“Music is a universal combiner,” says Dr. Muriel Petioni, the mother of Harlem medicine, in the first few measures of Jeff Kaufman’s spirited window into the culture of the Harlem music and dance movement in the 1920’s & 30’s. This is a perfect descriptor for “The Savoy King: Chick Webb and the Music That Changed America” and its assemblage of graphics, file footage, still photographs, primary source interviews and narration by the likes of such modern day jazz enthusiasts as John Legend, Charlie Watts, Janet Jackson, Ron Perlman, Tyne Daly and Bill Cosby. (Trailer below.)
Kaufman’s feast of rhythmic musical energy and historical imagery drops us into the life of one of jazz music’s unsung heroes. 4’1” “Chick” Webb earned his nickname from a childhood injury that left him with a broken back and a chicken-strut walk. The gifted drummer and bandleader helped to ignite and maintain the national swing craze of the 1920’s and 30’s. The insatiable constantly traveling workaholic created the best swing band of the era. After winning competitions against the likes of Benny Goodman’s all-white ensemble and Count Basie’s bluesy Kansas City players, Webb was at the top of the jazz food chain.
Webb’s hard-driving rhythms inspired swing dancers who appeared by the hundreds wherever the band played, but his success dissolved far too early at the tender age of 30. In one of the documentary’s most emotional sequences, still shots of Webb in the hospital are covered gently by actress Tyne Daly intoning Chick’s last words to his wife as he slips away.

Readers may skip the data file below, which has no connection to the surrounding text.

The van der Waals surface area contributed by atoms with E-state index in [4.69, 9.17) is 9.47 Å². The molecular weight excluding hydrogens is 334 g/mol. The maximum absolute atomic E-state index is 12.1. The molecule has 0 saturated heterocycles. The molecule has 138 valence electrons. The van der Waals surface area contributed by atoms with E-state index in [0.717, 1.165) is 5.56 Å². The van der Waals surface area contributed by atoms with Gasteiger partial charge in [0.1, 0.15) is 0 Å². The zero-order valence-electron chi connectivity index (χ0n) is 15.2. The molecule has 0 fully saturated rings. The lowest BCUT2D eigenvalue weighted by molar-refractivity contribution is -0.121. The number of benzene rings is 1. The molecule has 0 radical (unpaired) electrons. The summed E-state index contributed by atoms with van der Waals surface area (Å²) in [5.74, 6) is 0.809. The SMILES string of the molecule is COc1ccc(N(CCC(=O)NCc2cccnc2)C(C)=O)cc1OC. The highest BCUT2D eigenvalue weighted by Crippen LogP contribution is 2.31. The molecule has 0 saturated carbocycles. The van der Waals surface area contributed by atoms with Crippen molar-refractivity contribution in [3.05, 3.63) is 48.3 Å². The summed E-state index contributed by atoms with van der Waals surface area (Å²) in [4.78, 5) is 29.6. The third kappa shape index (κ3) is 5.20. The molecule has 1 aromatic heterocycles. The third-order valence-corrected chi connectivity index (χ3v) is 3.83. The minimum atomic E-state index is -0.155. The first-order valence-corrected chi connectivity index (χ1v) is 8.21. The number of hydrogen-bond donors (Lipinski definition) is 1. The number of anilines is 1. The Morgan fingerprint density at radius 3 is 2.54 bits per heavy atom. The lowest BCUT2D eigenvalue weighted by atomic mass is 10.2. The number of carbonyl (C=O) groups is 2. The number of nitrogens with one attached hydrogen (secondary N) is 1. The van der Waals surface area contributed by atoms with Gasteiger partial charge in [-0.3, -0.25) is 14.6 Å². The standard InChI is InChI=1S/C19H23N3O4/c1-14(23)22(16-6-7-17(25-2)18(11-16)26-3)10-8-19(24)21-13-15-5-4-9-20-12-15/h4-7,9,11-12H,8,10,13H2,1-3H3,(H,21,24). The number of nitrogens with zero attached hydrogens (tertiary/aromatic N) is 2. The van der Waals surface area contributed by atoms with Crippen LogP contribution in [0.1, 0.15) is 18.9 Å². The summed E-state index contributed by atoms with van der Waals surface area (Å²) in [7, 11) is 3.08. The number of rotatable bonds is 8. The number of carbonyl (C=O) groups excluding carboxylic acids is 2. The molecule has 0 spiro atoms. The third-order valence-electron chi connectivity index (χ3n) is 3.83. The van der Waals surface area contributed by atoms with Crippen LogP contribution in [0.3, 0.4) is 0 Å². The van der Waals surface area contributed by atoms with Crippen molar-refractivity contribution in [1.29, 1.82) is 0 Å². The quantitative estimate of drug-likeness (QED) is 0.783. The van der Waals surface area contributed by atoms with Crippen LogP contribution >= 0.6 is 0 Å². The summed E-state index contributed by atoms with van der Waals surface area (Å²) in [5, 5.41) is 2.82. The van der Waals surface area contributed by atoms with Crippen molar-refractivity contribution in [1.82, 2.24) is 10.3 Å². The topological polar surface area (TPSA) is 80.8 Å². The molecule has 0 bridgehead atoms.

The principal backdrop for this incessant cadence is the Savoy Ballroom. Opened by 27-year-old entrepreneur Moe Gale in 1926, a luggage salesman looking for a sideline business opportunity, the Savoy unintentionally breached race barriers in Harlem that had world-famous spots such as The Cotton Club admitting only white patrons. All were welcome at the Savoy to listen, dance, socialize and in a twist for an uptown nightspot – behave. The ballroom’s policy of decorum enabled ladies of all backgrounds to frequent the establishment without fear of inappropriate advances or violence. Critical to the establishment’s success, this focused the patrons on the acrobatic swing dancers and furious beats that fueled the famously raucous atmosphere.
Kaufman dutifully profiles the celebrities who flocked to the Savoy, including Clark Gable. When word spread of his arrival, the customers asked: “Can he dance?” When the answer was “No,” the crowd quickly turned its attention back to the action on the bandstand and dance floor.
Another story weaved with Webb’s is that of his discovery and cultivation of initially timid vocal great Ella Fitzgerald. The film does stretch into excessively atonal territory with the use of less than fully realized 3-D computer simulations of the Savoy and some narration segments that are too eager to please. But as one of the jazz greats has been known to say, in the jazz idiom, “there are simply no wrong notes.”